Companies are tossing their old tech like crazy lately with all the upgrading going on. But businesses need to make sure they don't throw the baby out with the bathwater -- meaning all that sensitive business data on the old hard drives.
“Never listen to the guy in the pickup who says he'll take your old equipment away for free,” says Gina Chiarella, COO of e-waste disposal company We Recycle!, Inc. “That's the quickest way for your data to end up on a flea market table.”
Getting rid of old technology can be hazardous, since there's very likely sensitive data still on it. Even if you've erased and reformatted, computer hard drives contain loads of data you don't want to let outside of your firewall – e-mails, contracts, planning documents, employees' personal information, credit cards, and much more reside on these hard drives. Besides identity theft, data loss may leave you or your company liable under federal laws such as HIPAA, Sarbanes-Oxley, Graham-Leach-Bliley or under state laws. Criminal penalties include fines and prison terms up to 20 years. Not to mention the civil suits that can result.
As many as 150 million computers are trashed each year, often without having their hard drives erased. According to the U.S. Department of Defense standards, secure deletion requires three complete rewrites on the drive before it's considered clean. But some of the newer forensic data mining technologies could potentially retrieve material that's been treated to even higher levels of erasure. If the wrong people were to gain access to it, they could hurt a business very seriously.
The best way to eliminate data
“Software that overwrites the whole drive, as the DoD recommends, is the best way to eliminate any data left on it,” said Chiarella. “If companies want to dispose of equipment that contains highly sensitive data and they don't trust simply erasing, even when that erasure is considered secure, then they can go all the way and take it to a disposal company that uses a mechanical shredder and have the drives destroyed completely.”
If you intend to reuse or recycle the drive yourself, there is excellent software that will do data erasure securely. Any program used for erasing a hard drive should follow the DoD's clearing and sanitizing standard. A couple of the best are Darik's Boot and Nuke, a free open source application, or Eraser, also free, from Irish software maker Heidi, Ltd. Beginning with Mac OS 10.3, Apple enhanced its security by introducing the Secure Empty Trash feature, which follows the DoD standards, and overwrites data seven times. If that's not secure enough for you, then download the free program Permanent Eraser from Edenwaith Software, which overwrites your data 35 times.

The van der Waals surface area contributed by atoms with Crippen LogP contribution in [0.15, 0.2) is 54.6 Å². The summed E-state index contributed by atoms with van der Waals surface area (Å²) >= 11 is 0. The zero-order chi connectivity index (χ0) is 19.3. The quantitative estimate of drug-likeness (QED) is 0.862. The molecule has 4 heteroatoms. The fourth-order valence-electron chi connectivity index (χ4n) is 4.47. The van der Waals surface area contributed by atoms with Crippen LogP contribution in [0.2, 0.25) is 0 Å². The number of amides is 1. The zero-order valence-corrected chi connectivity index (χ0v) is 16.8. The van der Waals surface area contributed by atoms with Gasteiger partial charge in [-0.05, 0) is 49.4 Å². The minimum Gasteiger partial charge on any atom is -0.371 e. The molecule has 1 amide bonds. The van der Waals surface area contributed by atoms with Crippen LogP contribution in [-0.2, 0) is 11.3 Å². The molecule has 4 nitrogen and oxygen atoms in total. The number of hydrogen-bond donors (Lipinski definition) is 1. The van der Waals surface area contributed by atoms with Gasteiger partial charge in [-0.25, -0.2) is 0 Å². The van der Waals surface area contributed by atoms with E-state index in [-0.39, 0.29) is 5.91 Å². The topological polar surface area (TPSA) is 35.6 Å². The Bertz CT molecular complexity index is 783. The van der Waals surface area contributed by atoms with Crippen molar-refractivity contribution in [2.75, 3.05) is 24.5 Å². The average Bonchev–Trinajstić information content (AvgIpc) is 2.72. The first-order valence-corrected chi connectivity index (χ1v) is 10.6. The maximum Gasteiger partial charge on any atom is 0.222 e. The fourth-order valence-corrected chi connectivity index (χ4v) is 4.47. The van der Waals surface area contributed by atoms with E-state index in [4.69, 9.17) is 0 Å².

Disposing of hardware
The problems of e-waste are even more complicated than just data security – the EPA estimates that over 220 million tons of old computers and other tech hardware are trashed yearly in the United States. E-waste contains high amounts of dangerous chemicals like mercury, cadmium, lead, and other toxins and carcinogens, and is often illegally exported to other countries where the material may not be disposed of properly. With too little oversight and regulation, much of this toxic waste ends up in places like Nigeria and China, where local populations now have high incidences of birth defects, infant death, cancer, and other illnesses. So what can a small or mid-sized business do when it needs to eliminate old equipment responsibly?
“We recommend organizations deal with a licensed vendor to dispose of their technology,” said Robert Johnson, executive director of the National Association for Information Destruction (NAID), an international trade association for companies providing information destruction services. “A company interested in the quality and security of its data destruction needs to personally inspect the facilities of any disposal firm before dealing with them. Ask about how they manage their own business, and most importantly find out specifically how they dispose of the e-waste.”
“When getting rid of tech equipment,” said Chiarella, small and mid-sized businesses "should also look at the website of the manufacturers of their equipment to see if they offer a 'take back' program for old equipment. OEMs do very good due-diligence to carefully and completely dispose these dangerous materials.”
Sony, Apple, HP, Dell, and Lenovo, as well some other companies, all have programs to take back their products and recycle the materials -- but just for safety, make sure you pull the hard drive for secure erasing or destruction. Check the company websites to find out if this is an option for your equipment. Also check with the Electronics Take Back Coalition for more information on companies offering this service. But while doing the right thing ecologically, make sure it's done securely and carefully. Dealing securely with the disposal of your equipment and data destruction is something you can't afford to scrimp on.
“Cutting corners,” said Chiarella, “is never a good idea with data security. The fee that is associated with managing data destruction is far less than your cost of exposure of that data.”